Over the next week the House will consider overturning a laundry list of regulations adopted by the last administration using the Congressional Review Act or CRA.
If successful, this would mark only the second time Congress has overturned a rule using the CRA, and for good reason. The CRA is a sledgehammer approach to ending government regulation – it prevents adoption of any similar rule, ever, unless Congress explicitly passes legislation to allow it. In at least the case of the new methane rule, Congress should not swing the sledgehammer. Doing so will only lead to an increase in government waste.
In November, the Bureau of Land Management finally issued a rule addressing the waste of natural gas from oil and gas wells on federal lands. It replaces a six page notice to federal leaseholders issued in 1979. Throughout a rulemaking process that began in 2011 and included a series of forums and hearings across the country, the BLM received in excess of 300,000 comments from the public.
Over the last three decades oil and gas drilling has changed dramatically, with the advent of new techniques like hydraulic fracturing and dramatically increased production, making the old rules woefully inadequate. Over the years, multiple investigations and reviews of the BLM’s management of onshore oil and gas resources have concluded that too much natural gas was being wasted during drilling, and that BLM needed to address the problem.
Besides the waste of a valuable resource, the vague language of the original notice meant that almost no royalties were paid on this lost gas, which has a market value of about $330 million annually. In 2011, the Government Accountability Office put Management of Federal Oil and Gas Resources on its list of “high risk” government programs – those with “greater vulnerabilities to fraud, waste, abuse, and mismanagement.”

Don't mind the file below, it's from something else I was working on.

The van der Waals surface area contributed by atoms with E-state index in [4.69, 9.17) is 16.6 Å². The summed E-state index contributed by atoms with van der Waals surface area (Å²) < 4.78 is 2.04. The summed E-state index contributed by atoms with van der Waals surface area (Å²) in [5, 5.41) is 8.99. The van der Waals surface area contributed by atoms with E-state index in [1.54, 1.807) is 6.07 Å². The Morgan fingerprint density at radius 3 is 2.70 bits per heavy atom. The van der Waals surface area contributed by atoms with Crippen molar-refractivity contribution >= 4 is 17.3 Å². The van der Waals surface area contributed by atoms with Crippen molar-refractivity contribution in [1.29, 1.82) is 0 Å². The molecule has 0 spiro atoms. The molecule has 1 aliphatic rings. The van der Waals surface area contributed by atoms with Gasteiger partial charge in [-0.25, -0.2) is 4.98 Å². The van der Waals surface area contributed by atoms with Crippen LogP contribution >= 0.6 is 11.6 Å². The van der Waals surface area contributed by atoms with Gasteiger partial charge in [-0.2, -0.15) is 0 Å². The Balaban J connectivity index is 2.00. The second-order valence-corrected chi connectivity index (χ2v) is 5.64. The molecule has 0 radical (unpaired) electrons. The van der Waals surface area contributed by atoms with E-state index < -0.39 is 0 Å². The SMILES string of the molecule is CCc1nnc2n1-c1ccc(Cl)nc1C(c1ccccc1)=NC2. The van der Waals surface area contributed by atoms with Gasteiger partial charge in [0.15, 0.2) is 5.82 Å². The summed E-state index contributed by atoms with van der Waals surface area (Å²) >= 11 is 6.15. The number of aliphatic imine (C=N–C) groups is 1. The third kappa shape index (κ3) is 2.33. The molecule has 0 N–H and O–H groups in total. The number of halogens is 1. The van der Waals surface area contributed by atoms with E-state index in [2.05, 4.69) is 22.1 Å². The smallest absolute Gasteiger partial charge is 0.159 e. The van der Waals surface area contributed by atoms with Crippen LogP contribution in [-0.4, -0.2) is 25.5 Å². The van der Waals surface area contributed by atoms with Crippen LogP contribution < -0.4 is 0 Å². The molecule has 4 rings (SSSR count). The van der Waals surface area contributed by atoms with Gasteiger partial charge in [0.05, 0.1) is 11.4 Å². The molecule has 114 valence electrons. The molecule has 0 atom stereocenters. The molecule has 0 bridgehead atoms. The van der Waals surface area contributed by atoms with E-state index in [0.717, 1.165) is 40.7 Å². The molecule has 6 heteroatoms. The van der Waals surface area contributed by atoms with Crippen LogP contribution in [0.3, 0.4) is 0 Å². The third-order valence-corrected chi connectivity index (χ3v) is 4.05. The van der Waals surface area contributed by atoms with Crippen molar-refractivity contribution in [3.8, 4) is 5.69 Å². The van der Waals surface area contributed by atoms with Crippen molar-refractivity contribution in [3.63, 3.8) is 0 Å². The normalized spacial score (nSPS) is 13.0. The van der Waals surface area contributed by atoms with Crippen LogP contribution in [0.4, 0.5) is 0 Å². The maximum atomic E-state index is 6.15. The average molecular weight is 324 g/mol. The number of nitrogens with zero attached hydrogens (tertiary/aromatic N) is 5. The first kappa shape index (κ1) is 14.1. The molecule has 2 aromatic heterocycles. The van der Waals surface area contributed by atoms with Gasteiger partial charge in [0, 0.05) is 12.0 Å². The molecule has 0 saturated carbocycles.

Opposition to a particular government regulation should not mean overlooking potential waste, fraud, and abuse at the expense of taxpayers. The oil and gas industry argues that companies, not the BLM, should decide when to pay a royalty on gas that is lost during drilling. This is a ridiculous claim, one a private landowner would balk at. Taxpayers own this resource, and it is insulting and irresponsible that we would defer to the oil and gas industry to tell us when it will pay for it. Moreover, the system created by the 1979 rules includes minimal oversight, meaning the industry can tell us whatever it wants, which helps explain why it is on the list of “high risk” programs.
The BLM methane rule is on the short list of regulations Congress is considering undoing with the CRA. If it does, the BLM will not be allowed to issue any rule in the future that would update the old ones. Only Congress would be allowed to take up the issue. Given Congress’s abysmal track record on even passing annual spending bills – something no-less than the Constitution calls for – this would effectively make the more than 35-year-old rule permanent. As production on federal lands continues to expand and the price of natural gas recovers from historic lows, this will lock in taxpayer losses.
No regulation is perfect, but rather than throwing the good out with the bad, Congress should remember that the new administration has the power to revise the BLM’s rule. If Congress repeals it through the CRA, the BLM will be unable to do anything about wasted gas. This is not in the best interests of taxpayers. The BLM has an important role to play in the management of federal lands, and taking it out of the game is both irresponsible and a bad way of doing business.